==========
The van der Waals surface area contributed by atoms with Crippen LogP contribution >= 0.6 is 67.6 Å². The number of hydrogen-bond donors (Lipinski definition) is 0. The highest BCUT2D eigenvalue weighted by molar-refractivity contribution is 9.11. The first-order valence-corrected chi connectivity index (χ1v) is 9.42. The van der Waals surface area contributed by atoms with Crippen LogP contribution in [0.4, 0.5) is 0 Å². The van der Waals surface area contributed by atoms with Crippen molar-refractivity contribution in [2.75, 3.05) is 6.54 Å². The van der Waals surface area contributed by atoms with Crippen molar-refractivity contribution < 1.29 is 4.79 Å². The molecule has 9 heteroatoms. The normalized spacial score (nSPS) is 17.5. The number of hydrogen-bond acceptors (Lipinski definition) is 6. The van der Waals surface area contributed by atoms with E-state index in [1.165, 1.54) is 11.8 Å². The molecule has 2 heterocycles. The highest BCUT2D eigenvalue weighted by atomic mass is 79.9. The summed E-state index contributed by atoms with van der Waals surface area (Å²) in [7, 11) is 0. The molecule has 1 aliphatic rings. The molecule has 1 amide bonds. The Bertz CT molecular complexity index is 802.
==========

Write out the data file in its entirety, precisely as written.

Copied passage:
The van der Waals surface area contributed by atoms with Crippen LogP contribution >= 0.6 is 67.6 Å². The number of hydrogen-bond donors (Lipinski definition) is 0. The highest BCUT2D eigenvalue weighted by molar-refractivity contribution is 9.11. The first-order valence-corrected chi connectivity index (χ1v) is 9.42. The van der Waals surface area contributed by atoms with Crippen LogP contribution in [0.4, 0.5) is 0 Å². The van der Waals surface area contributed by atoms with Crippen molar-refractivity contribution in [2.75, 3.05) is 6.54 Å². The van der Waals surface area contributed by atoms with Crippen molar-refractivity contribution < 1.29 is 4.79 Å². The molecule has 9 heteroatoms. The normalized spacial score (nSPS) is 17.5. The number of hydrogen-bond acceptors (Lipinski definition) is 6. The van der Waals surface area contributed by atoms with E-state index in [1.165, 1.54) is 11.8 Å². The molecule has 2 heterocycles. The highest BCUT2D eigenvalue weighted by atomic mass is 79.9. The summed E-state index contributed by atoms with van der Waals surface area (Å²) in [7, 11) is 0. The molecule has 1 aliphatic rings. The molecule has 1 amide bonds. The Bertz CT molecular complexity index is 802.